• April 21. By Donatienne Ruy, CSIS. On Sunday, April 24, the French people will head to the polls to choose a new president between incumbent centrist Emmanuel Macron (La République en Marche) and far-right leader Marine Le Pen (National Rally). On Wednesday, April 20, the two candidates faced off in a wide-ranging debate that offered one last opportunity to present their very different visions of France and Europe to the electorate. Though this contest mirrors the 2017 race, the political situation has changed and the outcome may too. The four days in between will be decisive for France, Europe, and the transatlantic relationship. (read more)

Germany – Egypt

  • April 22. By Adam Lucente, Al Monitor. The Egyptian government has obtained funding to rehabilitate its dam on the Nile River. Germany’s KfW Development Bank agreed to finance $28.3 million for a rehabilitation project of hydroelectric stations in the Aswan Dam in southern Egypt, Egypt’s Ministry of International Cooperation announced Wednesday in a tweet.

Israel – Palestine

  • April 22. By Al Jazeera. Israeli forces entered the Al-Aqsa Mosque compound in occupied East Jerusalem and injured approximately 30 Palestinians, including three journalists. The fresh raid took place on Friday morning, with Palestinians throwing stones at the Israeli police, who were dressed in full riot gear and entered the compound firing rubber bullets and stun grenades, according to journalists at the scene. (read more)

Myanmar

  • April 22. By HRW.  Southeast Asian governments should urgently revamp their response to Myanmar’s abusive junta by coordinating action with the broader international community, Human Rights Watch said today. Despite adopting a “five-point consensus” on the crisis a year ago, the Association of Southeast Asian Nations (ASEAN) has failed to fulfill its pledges or take meaningful steps toward pressing the junta to end its human rights violations. (read more)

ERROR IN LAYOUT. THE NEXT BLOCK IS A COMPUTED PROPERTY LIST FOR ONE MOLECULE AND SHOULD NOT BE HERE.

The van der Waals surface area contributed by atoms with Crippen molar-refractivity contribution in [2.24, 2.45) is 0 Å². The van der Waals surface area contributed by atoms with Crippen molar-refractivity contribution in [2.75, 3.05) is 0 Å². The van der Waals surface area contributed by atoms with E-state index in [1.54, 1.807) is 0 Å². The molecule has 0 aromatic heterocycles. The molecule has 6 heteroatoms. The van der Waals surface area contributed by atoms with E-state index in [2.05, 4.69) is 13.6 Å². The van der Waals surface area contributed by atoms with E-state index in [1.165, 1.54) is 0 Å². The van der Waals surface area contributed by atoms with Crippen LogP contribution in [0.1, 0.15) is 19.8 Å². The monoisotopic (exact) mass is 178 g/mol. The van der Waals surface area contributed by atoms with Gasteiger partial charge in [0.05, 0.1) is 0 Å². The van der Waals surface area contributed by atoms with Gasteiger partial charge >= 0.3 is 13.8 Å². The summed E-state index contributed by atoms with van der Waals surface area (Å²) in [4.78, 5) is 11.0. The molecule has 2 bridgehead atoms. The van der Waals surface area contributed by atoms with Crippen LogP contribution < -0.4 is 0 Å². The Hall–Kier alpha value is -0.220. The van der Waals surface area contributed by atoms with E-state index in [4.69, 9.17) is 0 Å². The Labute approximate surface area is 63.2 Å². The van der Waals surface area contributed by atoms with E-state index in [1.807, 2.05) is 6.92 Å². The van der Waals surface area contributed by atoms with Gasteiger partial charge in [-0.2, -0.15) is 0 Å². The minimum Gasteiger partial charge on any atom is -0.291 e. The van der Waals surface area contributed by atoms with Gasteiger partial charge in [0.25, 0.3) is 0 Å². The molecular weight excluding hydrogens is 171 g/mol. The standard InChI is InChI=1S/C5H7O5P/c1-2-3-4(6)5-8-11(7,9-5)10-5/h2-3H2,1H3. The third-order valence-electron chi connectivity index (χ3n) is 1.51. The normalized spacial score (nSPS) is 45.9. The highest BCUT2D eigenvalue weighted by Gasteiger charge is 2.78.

Oman

  • April 22. By Sebastian Castelier, Al Monitor. After two years of suspense, the Gulf state of Oman could pull the trigger next year. “Income tax is still on track,” a source at the sultanate’s National Program for Fiscal Balance told Al-Monitor on condition of anonymity. “We just finished the drafting of the law and we are doing some operational readiness. We expect the personal income tax to go live in 2023 [probably first half], provided that it receives all approvals including the royal decree.” Two additional sources at the program confirmed the statement. (read more)

Russia – Ukraine (impact, reactions, consequences)

  • April 22. By Al Jazeera. The United States has disclosed details of its latest military aid package to be used by Ukraine’s forces in the country’s east after Russian forces this week launched a full-scale offensive in the region. The new $800m assistance package includes a new unmanned aerial weapons system, or drone, dubbed the Phoenix Ghost. (read more)